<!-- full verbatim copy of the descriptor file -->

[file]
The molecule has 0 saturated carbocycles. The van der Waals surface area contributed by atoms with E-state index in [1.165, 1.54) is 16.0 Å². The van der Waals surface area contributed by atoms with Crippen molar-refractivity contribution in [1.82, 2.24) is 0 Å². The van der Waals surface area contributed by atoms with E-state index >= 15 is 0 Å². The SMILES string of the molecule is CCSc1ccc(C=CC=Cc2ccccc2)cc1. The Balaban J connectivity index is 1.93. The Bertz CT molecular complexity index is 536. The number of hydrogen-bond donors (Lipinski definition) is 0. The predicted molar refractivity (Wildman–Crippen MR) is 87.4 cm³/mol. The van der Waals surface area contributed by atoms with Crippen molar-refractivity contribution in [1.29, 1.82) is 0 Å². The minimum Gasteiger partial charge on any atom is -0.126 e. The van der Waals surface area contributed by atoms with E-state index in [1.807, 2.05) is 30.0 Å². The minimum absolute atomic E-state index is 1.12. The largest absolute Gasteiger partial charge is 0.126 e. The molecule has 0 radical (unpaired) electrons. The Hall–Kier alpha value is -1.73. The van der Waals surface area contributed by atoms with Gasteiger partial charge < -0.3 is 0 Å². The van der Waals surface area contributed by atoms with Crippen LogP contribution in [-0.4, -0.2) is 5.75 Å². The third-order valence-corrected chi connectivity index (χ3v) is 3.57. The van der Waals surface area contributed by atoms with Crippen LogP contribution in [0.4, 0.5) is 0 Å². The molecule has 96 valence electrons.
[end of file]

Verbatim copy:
The molecule has 0 saturated carbocycles. The van der Waals surface area contributed by atoms with E-state index in [1.165, 1.54) is 16.0 Å². The van der Waals surface area contributed by atoms with Crippen molar-refractivity contribution in [1.82, 2.24) is 0 Å². The van der Waals surface area contributed by atoms with E-state index >= 15 is 0 Å². The SMILES string of the molecule is CCSc1ccc(C=CC=Cc2ccccc2)cc1. The Balaban J connectivity index is 1.93. The Bertz CT molecular complexity index is 536. The number of hydrogen-bond donors (Lipinski definition) is 0. The predicted molar refractivity (Wildman–Crippen MR) is 87.4 cm³/mol. The van der Waals surface area contributed by atoms with Crippen molar-refractivity contribution in [1.29, 1.82) is 0 Å². The minimum Gasteiger partial charge on any atom is -0.126 e. The van der Waals surface area contributed by atoms with E-state index in [1.807, 2.05) is 30.0 Å². The minimum absolute atomic E-state index is 1.12. The largest absolute Gasteiger partial charge is 0.126 e. The molecule has 0 radical (unpaired) electrons. The Hall–Kier alpha value is -1.73. The van der Waals surface area contributed by atoms with Gasteiger partial charge < -0.3 is 0 Å². The van der Waals surface area contributed by atoms with Crippen LogP contribution in [-0.4, -0.2) is 5.75 Å². The third-order valence-corrected chi connectivity index (χ3v) is 3.57. The van der Waals surface area contributed by atoms with Crippen LogP contribution in [0.4, 0.5) is 0 Å². The molecule has 96 valence electrons.